As the 2018 hurricane season kicks off, let’s take a look back at last year’s devastating season what it’s lingering effect could mean for this year’s season.
Four Storms, Billions In Damages
The 2017 Atlantic hurricane season was the costliest season on record with a damage total of at least $282.16 billion (USD) in the U.S.A. More than 99.7 percent of the season’s damage was due to three of the season’s major hurricanes – Harvey, Maria, and Irma. A fourth, weaker storm, Nate, didn’t cause serious damage in the U.S. but did cause widespread destruction and casualties in Central America.
Hurricane Harvey devastated Houston, Texas and surrounding areas dumping a years-worth of rain in less than a week on Houston and much of southeastern Texas. Needless to say, widespread flooding was one of the most impactful consequences. To date, Harvey ranks as the second-most costly hurricane to hit the U.S. mainland since 1900, causing about $125 billion in damage.
Irma & Maria
Many islands in the Caribbean, including U.S. territories, are still recovering from Irma and Maria, which hit these vulnerable islands less than one month apart in September 2017.
Irma was the strongest Atlantic basin hurricane ever recorded. Its winds devastated the island nation of Barbuda, damaging 95% of the buildings there. For weeks, relatives desperately tried to get in touch with their loved ones on the island. After making its mark on several more islands in the Caribbean, Irma then made its way to the Florida, Georgia and South Carolina, causing significant damage, heavy flooding and electricity outages, especially on the Florida Keys.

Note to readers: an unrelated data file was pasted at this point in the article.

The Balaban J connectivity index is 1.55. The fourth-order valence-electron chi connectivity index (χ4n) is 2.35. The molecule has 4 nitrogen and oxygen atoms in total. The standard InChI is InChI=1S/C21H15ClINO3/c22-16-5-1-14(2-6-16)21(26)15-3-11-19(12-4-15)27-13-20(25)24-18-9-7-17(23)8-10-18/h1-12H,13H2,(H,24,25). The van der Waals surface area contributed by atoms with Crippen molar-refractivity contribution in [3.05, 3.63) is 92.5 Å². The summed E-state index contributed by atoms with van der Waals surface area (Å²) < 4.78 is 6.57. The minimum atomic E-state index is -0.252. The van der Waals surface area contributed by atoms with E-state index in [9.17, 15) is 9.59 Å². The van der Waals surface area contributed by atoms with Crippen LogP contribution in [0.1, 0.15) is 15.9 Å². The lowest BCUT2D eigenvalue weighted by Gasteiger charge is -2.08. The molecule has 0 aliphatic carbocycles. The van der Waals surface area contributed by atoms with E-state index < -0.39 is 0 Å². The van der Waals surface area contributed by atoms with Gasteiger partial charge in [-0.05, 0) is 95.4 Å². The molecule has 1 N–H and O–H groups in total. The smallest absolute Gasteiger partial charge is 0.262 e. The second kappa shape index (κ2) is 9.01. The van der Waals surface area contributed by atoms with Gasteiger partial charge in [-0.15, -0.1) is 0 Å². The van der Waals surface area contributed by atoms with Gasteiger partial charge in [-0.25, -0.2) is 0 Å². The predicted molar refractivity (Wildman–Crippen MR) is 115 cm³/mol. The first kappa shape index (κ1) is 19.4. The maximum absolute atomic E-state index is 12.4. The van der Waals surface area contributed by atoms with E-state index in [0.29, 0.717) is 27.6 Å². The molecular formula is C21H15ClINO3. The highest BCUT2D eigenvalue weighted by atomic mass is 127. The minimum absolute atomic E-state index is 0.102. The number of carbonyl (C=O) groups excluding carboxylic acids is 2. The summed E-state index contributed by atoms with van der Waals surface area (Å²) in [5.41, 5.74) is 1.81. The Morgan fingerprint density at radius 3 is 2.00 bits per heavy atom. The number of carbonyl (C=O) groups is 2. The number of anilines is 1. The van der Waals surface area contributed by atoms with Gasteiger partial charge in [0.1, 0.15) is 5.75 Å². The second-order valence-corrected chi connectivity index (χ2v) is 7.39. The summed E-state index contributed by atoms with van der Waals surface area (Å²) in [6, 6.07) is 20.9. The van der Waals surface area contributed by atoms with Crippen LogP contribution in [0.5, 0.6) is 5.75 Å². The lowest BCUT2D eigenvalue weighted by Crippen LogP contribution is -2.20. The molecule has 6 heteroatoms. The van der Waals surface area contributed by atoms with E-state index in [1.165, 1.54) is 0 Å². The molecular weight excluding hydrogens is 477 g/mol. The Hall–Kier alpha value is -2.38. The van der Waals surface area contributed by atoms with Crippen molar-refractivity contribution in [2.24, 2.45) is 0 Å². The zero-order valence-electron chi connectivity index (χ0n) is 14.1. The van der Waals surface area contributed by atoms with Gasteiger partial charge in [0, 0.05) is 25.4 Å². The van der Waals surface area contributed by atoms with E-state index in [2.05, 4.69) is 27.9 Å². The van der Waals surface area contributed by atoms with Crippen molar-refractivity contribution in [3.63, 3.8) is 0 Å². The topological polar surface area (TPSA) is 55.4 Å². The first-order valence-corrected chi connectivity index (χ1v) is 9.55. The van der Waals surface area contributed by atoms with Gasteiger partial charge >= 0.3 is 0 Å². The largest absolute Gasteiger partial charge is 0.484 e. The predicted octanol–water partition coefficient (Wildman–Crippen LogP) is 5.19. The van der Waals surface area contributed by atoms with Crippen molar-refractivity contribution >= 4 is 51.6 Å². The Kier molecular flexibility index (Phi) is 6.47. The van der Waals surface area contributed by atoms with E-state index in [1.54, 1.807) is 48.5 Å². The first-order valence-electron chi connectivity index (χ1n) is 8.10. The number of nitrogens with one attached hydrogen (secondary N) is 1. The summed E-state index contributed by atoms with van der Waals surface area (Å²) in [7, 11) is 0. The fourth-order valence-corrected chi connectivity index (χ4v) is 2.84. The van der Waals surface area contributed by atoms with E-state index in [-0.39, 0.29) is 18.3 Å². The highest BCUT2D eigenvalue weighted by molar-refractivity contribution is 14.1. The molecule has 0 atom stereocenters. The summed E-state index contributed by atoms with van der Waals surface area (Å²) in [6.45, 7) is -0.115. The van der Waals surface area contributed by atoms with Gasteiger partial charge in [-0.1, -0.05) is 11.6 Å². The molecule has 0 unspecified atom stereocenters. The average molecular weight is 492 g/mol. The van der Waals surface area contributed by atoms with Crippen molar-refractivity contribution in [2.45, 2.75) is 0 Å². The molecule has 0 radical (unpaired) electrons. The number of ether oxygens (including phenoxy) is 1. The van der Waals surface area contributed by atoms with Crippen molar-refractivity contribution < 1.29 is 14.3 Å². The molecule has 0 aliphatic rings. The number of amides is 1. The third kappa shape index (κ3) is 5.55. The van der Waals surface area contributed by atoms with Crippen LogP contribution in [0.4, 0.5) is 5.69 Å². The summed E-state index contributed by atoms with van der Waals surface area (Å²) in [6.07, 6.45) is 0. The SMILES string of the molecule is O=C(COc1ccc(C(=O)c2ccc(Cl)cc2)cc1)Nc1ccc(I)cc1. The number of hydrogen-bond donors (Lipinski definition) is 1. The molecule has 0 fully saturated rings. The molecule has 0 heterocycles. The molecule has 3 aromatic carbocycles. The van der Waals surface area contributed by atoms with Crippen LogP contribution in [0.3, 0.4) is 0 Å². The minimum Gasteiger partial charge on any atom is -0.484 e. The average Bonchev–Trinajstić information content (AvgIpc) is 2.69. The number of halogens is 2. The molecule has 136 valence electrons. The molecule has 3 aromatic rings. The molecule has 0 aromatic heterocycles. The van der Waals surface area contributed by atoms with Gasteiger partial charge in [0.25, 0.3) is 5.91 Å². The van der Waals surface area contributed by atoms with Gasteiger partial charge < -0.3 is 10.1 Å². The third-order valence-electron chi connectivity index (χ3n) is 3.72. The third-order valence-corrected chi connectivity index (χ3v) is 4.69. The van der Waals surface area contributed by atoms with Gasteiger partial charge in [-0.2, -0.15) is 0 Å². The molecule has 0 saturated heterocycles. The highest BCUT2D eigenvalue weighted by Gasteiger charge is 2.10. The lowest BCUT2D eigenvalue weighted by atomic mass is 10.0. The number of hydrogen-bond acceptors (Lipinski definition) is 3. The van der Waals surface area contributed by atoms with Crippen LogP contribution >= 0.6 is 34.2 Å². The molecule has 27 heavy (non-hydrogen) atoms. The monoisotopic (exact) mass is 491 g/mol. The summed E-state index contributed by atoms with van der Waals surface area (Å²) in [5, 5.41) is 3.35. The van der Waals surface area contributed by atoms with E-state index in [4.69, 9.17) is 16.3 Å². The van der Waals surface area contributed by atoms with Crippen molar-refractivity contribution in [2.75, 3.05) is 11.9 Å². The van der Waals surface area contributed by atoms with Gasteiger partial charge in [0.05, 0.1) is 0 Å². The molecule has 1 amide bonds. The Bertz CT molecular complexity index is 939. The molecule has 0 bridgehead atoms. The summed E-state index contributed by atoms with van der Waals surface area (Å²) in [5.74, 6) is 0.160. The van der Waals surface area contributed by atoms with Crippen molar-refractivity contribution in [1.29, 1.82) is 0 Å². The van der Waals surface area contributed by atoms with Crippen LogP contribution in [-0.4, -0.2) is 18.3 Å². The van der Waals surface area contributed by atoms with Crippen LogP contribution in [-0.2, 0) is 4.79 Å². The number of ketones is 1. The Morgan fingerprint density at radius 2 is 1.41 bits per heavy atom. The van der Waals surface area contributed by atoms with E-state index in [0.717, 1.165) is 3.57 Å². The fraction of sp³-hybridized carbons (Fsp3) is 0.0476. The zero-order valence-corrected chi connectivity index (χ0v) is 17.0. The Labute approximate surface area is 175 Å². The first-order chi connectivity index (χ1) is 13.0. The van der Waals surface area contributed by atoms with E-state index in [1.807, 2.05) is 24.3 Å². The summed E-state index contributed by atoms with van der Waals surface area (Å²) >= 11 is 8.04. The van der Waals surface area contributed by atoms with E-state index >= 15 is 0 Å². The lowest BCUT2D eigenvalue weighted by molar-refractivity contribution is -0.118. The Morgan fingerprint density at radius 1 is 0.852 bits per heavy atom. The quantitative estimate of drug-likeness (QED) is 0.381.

Almost ten months after passing, Hurricane Maria still routinely makes it to the evening news because of the impressive damage and ongoing reconstruction effort disparities in Puerto Rico.
To this date, there are still thousands of U.S. citizens without power in Puerto Rico, in what is now the largest blackout in U.S. history and second-largest power outage in the world. Maria’s death toll in Puerto Rico is still up for debate, with studies and the Puerto Rican government citing that the toll is far greater than the official death toll of 64.
Nate formed on the southwestern Caribbean on October 3. After making landfall in Costa Rica, Nicaragua and Honduras, it sped northwestward at 29 mph (47 km/h), the fastest-moving tropical system ever recorded in the Gulf of Mexico, and landed in Mississippi.
Nate didn’t cause as much damage as anticipated in the U.S.A, but some countries in Central America weren’t as fortunate. To date, Hurricane Nate has been the costliest natural disaster in Costa Rican history.
As small nations and territories with fractured economies and recovering infrastructures still struggle to recover from last year’s damages, this year’s hurricane season poses even greater threats.